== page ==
Sunday, September 26, 2010

Little Dragon update

Reminder: I use the initials "LD" for "Little Dragon" to refer to my students when one of them does something funny. This is because one of my students has a friend whose name is actually Dragon, which is awesome. So I stole his name so I could tell stories about my students while maintaining anonymity and hilarity. Also, special thanks to my friend Shane Swinnea for the great drawing of Little Dragon!

A couple of weeks ago, LD was really nervous about asking a girl to the school dance. His mom and her mom had spoken together and had decided that their two children liked each other, and, believe it or not, they were right! Of course LD and his girl are in 5th grade, so their moms probably still have a fairly accurate pulse on their children's feelings.

Apparently the girl said yes, because last Saturday LD sang me a song he wrote. Here are some samples of the lyrics:

"You are the other side of my soul." - also the title of the song.

"When I see you, the word 'cosmic' is written on my eyes." - heavy!

And perhaps the most interesting line of the song - "I need to keep working to make room for the other side of my soul."

And what was really great was how unselfconscious he was. He just laid his soul right out there (or at least the half that he is still in charge of). I was proud of him for being vulnerable, honest and confident. A tough combination to achieve!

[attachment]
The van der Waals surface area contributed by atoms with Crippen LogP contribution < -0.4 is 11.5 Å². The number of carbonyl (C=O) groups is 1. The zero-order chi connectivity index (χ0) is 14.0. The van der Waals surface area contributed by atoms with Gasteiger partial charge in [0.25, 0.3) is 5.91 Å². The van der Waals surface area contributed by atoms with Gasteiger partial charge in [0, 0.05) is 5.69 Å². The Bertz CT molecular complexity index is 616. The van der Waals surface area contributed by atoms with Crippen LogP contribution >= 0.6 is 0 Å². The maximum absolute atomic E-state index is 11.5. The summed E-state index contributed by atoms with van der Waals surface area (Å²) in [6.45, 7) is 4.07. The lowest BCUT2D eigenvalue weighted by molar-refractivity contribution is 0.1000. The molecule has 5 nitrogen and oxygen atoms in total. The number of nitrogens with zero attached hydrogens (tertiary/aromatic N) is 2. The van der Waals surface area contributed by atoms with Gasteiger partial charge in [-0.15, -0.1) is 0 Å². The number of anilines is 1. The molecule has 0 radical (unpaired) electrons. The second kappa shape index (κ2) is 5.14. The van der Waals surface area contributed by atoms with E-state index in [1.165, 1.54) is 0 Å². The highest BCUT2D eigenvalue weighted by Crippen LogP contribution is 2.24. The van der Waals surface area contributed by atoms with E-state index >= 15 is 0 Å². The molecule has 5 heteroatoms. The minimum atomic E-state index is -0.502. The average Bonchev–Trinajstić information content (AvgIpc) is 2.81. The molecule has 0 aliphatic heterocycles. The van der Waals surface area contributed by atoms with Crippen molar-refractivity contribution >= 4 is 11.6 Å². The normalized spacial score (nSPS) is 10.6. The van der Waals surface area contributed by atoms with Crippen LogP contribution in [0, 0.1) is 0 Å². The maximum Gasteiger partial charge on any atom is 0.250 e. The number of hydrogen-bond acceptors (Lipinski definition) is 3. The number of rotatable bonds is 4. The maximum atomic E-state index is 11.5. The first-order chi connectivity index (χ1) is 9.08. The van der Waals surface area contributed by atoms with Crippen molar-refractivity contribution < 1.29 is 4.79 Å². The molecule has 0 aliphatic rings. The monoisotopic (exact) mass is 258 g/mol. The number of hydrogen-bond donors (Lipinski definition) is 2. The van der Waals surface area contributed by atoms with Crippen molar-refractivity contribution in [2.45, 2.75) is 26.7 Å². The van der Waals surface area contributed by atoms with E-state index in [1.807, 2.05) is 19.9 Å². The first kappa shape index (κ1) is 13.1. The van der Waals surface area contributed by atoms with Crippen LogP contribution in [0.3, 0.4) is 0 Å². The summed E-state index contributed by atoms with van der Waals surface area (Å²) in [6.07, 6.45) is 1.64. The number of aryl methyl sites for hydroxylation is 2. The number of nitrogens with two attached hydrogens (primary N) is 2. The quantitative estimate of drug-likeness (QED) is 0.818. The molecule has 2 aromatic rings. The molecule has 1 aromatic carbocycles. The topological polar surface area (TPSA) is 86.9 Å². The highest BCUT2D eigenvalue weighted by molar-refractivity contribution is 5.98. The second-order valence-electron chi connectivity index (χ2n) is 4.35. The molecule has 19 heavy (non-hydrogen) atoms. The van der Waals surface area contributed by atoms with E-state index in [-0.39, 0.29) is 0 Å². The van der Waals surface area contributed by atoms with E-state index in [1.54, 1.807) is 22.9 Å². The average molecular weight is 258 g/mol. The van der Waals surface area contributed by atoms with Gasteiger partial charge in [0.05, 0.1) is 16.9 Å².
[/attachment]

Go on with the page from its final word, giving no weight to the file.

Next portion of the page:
In other news, another Little Dragon - a sweet second grade girl, tipped me a dollar in our lesson the other day. She said, "This is for you, for being a good teacher." It was so sweet, but man, it is tough to accept a dollar from a little girl. That's a lot of money to her. I refused, but she insisted. Then I said I would take it, but only if she would hold it for me. She agreed. Then I showed her how to make a mushroom out of George Washinton's head. He liked that and showed her mom, so I thought I was going to escape without having to take a little girl's money.

Then, as I was walking out to my car, I heard the door slam and a high-pitched voice calling, "You forgot this!!!". LD was running towards me waving the dollar bill in the air. I accepted it and thanked her. It is important to honor true generosity when you see it.

And dollar.

Monday, September 6, 2010

Alternative Views of Christ's Mission

On a couple of previous posts, two commenters offered their views on what the death of Christ means in Christian theology. Their ideas are an alternative to penal substitutionary theory. They said I could repost their comments in the context of this post, so I appreciate them contributing their points of view! I have really enjoyed reading them and thinking about them.

John pointed out some problems with penal theory by referencing the first book in C.S. Lewis' Narnia series. The character Aslan the lion is meant to represent Christ. He is the son of the Emperor Across the Sea (who does not directly enter the stories). The Witch represents evil, or perhaps even the devil.